FDA Safety Reporting Portal for Pet Food

Millions of pets consume commercial pet food (and treats) daily. Pet food may become contaminated with bacteria, molds, storage mites, and/or chemicals. The foods may also contain inappropriate amounts of nutrients such as too much zinc or low levels of niacin. If you think your pet may have become ill from eating pet food or pet treats seek veterinary assistance for your pet immediately.

In order for the FDA CVM (Center for Veterinary Medicine) to investigate your pet’s illness, have your veterinarian report the problem to them. You should report the problem to the FDA as well. You or your veterinarian can electronically report cases of animal illness associated with pet foods/treats through the Safety Reporting Portal, or by calling the FDA Consumer Complaint Coordinators in your state. Continue reading

Feline Obesity – Part 4 – Choosing a Feline Diet for Weight Loss and Maintenance

The good thing about choosing a weight loss food for cats is that the food will be used for maintenance as well. The following is a short list of requirements for choosing a commercial cat food. If the commercial food in question, meets the following criteria, then look for the quality of ingredients and question the company as to the source of those ingredients. (Percentages are on a dry matter basis – DMB*).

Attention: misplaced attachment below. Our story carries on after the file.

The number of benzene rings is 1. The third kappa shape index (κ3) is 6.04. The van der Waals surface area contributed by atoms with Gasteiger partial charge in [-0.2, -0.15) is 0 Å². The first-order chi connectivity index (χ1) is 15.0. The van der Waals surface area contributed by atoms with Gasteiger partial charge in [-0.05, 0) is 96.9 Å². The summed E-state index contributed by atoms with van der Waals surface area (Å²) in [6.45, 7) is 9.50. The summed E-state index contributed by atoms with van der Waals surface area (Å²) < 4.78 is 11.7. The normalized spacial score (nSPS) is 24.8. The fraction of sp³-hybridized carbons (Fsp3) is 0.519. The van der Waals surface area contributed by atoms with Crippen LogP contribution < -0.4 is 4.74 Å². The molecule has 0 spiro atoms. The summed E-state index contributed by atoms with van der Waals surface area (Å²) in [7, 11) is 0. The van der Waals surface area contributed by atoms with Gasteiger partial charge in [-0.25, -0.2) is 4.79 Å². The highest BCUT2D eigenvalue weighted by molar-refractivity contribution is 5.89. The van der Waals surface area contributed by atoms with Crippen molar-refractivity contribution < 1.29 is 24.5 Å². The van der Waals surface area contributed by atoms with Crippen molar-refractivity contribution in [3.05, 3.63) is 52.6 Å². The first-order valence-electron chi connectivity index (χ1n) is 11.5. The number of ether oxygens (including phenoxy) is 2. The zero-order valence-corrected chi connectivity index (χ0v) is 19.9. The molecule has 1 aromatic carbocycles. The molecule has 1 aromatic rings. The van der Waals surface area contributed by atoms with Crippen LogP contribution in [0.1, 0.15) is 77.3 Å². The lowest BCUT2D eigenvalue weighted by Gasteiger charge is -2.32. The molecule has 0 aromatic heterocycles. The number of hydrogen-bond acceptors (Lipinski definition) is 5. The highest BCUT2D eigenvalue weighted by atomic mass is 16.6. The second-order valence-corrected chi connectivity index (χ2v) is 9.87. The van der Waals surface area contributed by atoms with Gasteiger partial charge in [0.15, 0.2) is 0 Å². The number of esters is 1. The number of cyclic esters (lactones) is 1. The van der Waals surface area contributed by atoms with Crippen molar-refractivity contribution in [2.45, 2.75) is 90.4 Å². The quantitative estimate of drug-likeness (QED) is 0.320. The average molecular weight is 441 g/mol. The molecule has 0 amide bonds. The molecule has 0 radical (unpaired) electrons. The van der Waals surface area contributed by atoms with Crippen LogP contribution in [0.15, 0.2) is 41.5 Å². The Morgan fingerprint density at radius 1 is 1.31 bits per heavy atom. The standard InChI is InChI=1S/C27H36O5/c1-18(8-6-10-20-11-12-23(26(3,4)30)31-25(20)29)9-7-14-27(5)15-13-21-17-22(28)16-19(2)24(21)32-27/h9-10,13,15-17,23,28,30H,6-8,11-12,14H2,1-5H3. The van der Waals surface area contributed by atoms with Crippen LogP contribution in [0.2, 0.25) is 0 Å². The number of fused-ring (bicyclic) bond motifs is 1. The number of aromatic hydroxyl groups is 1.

• Protein – from meat and over 45%
  • Fat – from meat and over 25%
  • Carbohydrates – 0% but not over 10%
  • Water – at least 60% (not DMB) this excludes all dry and semi-moist foods!
  • Grain-free and soy-free

Basically, the best cat food is a wet food that contains lots of meat and fat. It is as simple as that. Cat food should never contain any grain, soy, vegetables, fruits or ingredients from plant sources such as flaxseed oil. These ingredients are poorly, if at all, used by the cat. I also recommend canned cat food that contains some organ meat such as liver or kidney (heart is considered muscle meat); many varieties contain none. Continue reading

Feline Obesity – Part 3 – Guaranteed Weight Loss for the Obligate Carnivore (Cat)

One of the biggest problems with getting cats to lose weight is realizing why they are gaining it. It is wrong to assume that it is only because they are eating too much food, particularly if fed free choice. Limiting carbohydrates is the number one weight loss and weight control tactic.

Many cats fed animal protein and animal fat with limited to no carbohydrates, may actually be fed free choice. Since their protein and fat requirements are reached, these cats will typically stop eating when sated.

Water is essential for feline health and regulation of body functions. Flushing the kidneys and bladder are also important to reduce or negate urinary crystal formation. Continue reading

Feline Obesity – Part 2 – Diet Does Not Mean Starve

So, we know that the typical 4 Step Program doesn’t work. However, steps 1 (reducing quantity) and 4 (exercise) aren’t exactly necessary if you change steps 2 (changing food) and 3 (feeding mealtime), particularly step 2. It really all comes down to the type of food you feed your cat.